Joe Biden On Gun Background Checks: 'I Think We're There'

WASHINGTON -- Vice President Joe Biden said Tuesday that he thinks the Senate has the 60 votes needed to pass a measure to expand background checks on gun purchasers in a key vote set to take place as early as Wednesday, as some senators continued to express doubt.

"I think we're going to be okay," Biden told reporters on Capitol Hill, where he spoke earlier at an event honoring Gabe Zimmerman, an aide to former Rep. Gabrielle Giffords (D-Ariz.) who was killed in the Jan. 2011 shooting massacre in Tucson.

"We are working to get to 60 and it's fluid," Biden said. "I think we're there, but it's not unusual as you all know for people to make up their minds at the last minute."

Surrounded by reporters, the vice president was asked to confirm whether he had just told former Giffords staffer Pam Simon, who was also at the Zimmerman event, that the Senate is two votes shy of having the support to pass the background checks amendment authored by Sens. Joe Manchin (D-W.Va.) and Pat Toomey (R-Pa.). He didn't comment.

As for senators who still say they're on the fence on whether to support tighter gun background checks, Biden said there's "nothing more" that he or anyone can really do to convince them to support it.

"They have to decide,” he said.

Despite Biden's optimism, the vote count is incredibly shaky. As of Tuesday afternoon, 52 senators had publicly declared that they would vote for the legislation, while 39 had said they would vote against it, which leaves nine senators still publicly undecided on how they'll vote.

Supporters of the background checks deal were dealt a blow on Tuesday when Sen. Dean Heller (R-Nev.) announced that he would not be backing the Manchin-Toomey amendment. Democrats had believed that he was one of their top prospects to join them in a deal, since he had called expanded background checks a "reasonable" step forward in the past.

But on Tuesday afternoon, Heller said he was against the deal because he was worried it would result in a federal database of gun owners, even though it explicitly bars the creation of a federal gun registry.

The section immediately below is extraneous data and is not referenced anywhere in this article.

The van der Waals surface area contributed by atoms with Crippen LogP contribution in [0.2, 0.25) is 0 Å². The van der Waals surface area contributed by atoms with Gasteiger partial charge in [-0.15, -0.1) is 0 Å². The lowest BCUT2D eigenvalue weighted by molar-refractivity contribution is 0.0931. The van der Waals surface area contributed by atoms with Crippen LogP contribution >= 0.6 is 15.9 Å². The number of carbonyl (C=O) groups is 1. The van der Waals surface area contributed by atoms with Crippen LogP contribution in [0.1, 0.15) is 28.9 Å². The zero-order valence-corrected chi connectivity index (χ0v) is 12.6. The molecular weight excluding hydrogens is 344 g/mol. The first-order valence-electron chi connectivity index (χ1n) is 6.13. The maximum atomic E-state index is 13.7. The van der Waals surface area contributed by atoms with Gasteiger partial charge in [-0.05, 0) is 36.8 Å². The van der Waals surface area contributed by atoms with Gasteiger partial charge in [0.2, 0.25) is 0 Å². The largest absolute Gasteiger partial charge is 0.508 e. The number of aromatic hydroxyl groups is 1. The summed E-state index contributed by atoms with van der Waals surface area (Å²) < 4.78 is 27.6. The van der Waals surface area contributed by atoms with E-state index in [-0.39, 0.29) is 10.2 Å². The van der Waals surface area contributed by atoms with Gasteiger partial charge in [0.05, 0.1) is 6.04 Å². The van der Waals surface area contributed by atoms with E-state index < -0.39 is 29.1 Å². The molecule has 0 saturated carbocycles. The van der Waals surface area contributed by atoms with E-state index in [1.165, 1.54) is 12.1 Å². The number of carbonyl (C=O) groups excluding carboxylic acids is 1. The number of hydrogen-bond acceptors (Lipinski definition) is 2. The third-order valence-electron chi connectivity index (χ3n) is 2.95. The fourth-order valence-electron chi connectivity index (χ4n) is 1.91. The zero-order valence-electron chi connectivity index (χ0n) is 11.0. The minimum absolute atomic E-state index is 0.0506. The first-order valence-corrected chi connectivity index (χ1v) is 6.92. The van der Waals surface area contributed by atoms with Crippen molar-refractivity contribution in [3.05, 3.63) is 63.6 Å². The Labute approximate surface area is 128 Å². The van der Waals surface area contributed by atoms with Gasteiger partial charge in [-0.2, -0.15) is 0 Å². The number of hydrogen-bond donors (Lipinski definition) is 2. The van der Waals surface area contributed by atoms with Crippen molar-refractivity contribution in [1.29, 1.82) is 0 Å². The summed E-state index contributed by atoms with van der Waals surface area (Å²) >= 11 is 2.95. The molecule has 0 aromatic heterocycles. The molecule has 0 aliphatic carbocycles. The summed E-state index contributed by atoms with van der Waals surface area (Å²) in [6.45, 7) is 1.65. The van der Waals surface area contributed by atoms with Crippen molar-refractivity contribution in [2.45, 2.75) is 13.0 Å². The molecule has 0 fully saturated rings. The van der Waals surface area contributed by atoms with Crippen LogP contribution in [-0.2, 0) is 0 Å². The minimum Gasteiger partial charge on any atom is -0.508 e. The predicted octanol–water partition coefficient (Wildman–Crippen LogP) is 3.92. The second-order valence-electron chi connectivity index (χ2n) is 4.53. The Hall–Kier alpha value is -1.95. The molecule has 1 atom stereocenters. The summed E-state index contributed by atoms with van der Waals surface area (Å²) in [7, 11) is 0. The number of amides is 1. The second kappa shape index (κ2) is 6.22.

"Despite the good faith efforts of Senators Manchin and Toomey, the onerous paperwork and expansion of federal power mandated in this legislation are too great of a concern. I believe that this legislation could lead to the creation of a national gun registry and puts additional burdens on law-abiding citizens," he said in a statement.

Senators leading the charge for passing the amendment, which is the core piece of President Barack Obama's gun violence package, were cautious on Tuesday when asked where things stood.

Sen. Mark Kirk (R-Ill.) said he was "optimistic" that the votes will be there, but they weren't yet as of Tuesday afternoon. "I think we're not ready for a vote," he said.

"We're working hard on it," said Sen. Charles Schumer (D-N.Y.). "I don't know" if we'll get there, he said, adding, "the NRA is very strong. They are. We know that. We've always known that."

Other senators who say they're still on the fence weren't talking. Sens. Heidi Heitkamp (D-N.D.) and Mark Begich (D-Alaska) both literally ran away from The Huffington Post when asked how they planned to vote. Sen. John McCain (R-Ariz.) said he's still undecided, but "favorably disposed" to supporting it.

For some, the pressure to support the background checks amendment is getting personal. Sen. Jeff Flake (R-Ariz.), who was seen as a possible supporter, announced Monday night that he plans to oppose it. By Tuesday morning, Giffords' husband, Mark Kelly, vowed to use his gun control PAC to try to unseat Flake in the next election cycle over the matter. Flake is good friends with Kelly and Giffords.

Flake also got a talking to from Simon at the Zimmerman event. Simon said she pressed him to "seriously consider" supporting the background checks measure.

"He just said he'd think about it," Simon said. "We want a little more than thinking. We want action."

Simon said she knows Flake is close with Giffords, which is why she is "very disappointed" in his plan to oppose the proposal. She said she was also disappointed in Flake for apparently making his announcement without telling Giffords first.

"I can only hope that he digs deep and votes his conscience," Simon said, "as opposed to the pressures that seem to be on him."

Amanda Terkel contributed reporting.



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